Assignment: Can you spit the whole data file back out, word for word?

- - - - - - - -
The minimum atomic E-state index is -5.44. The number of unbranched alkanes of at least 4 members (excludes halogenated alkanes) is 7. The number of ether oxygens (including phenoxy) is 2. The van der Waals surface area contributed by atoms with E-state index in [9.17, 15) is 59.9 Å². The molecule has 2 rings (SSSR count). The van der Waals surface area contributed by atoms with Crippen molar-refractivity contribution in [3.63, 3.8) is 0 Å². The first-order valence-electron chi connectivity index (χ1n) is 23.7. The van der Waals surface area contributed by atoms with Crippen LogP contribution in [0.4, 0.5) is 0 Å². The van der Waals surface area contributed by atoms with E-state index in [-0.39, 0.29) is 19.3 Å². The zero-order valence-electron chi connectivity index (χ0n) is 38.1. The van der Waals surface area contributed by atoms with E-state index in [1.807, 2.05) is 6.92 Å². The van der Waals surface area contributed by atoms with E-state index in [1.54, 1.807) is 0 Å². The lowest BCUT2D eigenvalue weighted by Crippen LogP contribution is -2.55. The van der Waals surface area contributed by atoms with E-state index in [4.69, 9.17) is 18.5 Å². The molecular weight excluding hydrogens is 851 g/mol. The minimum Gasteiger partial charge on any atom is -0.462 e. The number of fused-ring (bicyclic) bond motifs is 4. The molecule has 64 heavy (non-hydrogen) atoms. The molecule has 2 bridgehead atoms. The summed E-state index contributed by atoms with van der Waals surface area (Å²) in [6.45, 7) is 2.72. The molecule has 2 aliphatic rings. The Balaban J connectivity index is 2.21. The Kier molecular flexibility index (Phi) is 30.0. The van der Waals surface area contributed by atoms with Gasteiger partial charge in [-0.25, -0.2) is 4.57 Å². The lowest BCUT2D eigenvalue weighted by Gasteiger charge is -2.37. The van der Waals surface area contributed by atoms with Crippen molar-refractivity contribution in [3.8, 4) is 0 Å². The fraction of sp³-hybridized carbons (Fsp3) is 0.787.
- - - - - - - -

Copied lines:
The minimum atomic E-state index is -5.44. The number of unbranched alkanes of at least 4 members (excludes halogenated alkanes) is 7. The number of ether oxygens (including phenoxy) is 2. The van der Waals surface area contributed by atoms with E-state index in [9.17, 15) is 59.9 Å². The molecule has 2 rings (SSSR count). The van der Waals surface area contributed by atoms with Crippen molar-refractivity contribution in [3.63, 3.8) is 0 Å². The first-order valence-electron chi connectivity index (χ1n) is 23.7. The van der Waals surface area contributed by atoms with Crippen LogP contribution in [0.4, 0.5) is 0 Å². The van der Waals surface area contributed by atoms with E-state index in [-0.39, 0.29) is 19.3 Å². The zero-order valence-electron chi connectivity index (χ0n) is 38.1. The van der Waals surface area contributed by atoms with E-state index in [1.807, 2.05) is 6.92 Å². The van der Waals surface area contributed by atoms with E-state index in [1.54, 1.807) is 0 Å². The lowest BCUT2D eigenvalue weighted by Crippen LogP contribution is -2.55. The van der Waals surface area contributed by atoms with E-state index in [4.69, 9.17) is 18.5 Å². The molecular weight excluding hydrogens is 851 g/mol. The minimum Gasteiger partial charge on any atom is -0.462 e. The number of fused-ring (bicyclic) bond motifs is 4. The molecule has 64 heavy (non-hydrogen) atoms. The molecule has 2 bridgehead atoms. The summed E-state index contributed by atoms with van der Waals surface area (Å²) in [6.45, 7) is 2.72. The molecule has 2 aliphatic rings. The Balaban J connectivity index is 2.21. The Kier molecular flexibility index (Phi) is 30.0. The van der Waals surface area contributed by atoms with Gasteiger partial charge in [-0.25, -0.2) is 4.57 Å². The lowest BCUT2D eigenvalue weighted by Gasteiger charge is -2.37. The van der Waals surface area contributed by atoms with Crippen molar-refractivity contribution in [3.8, 4) is 0 Å². The fraction of sp³-hybridized carbons (Fsp3) is 0.787.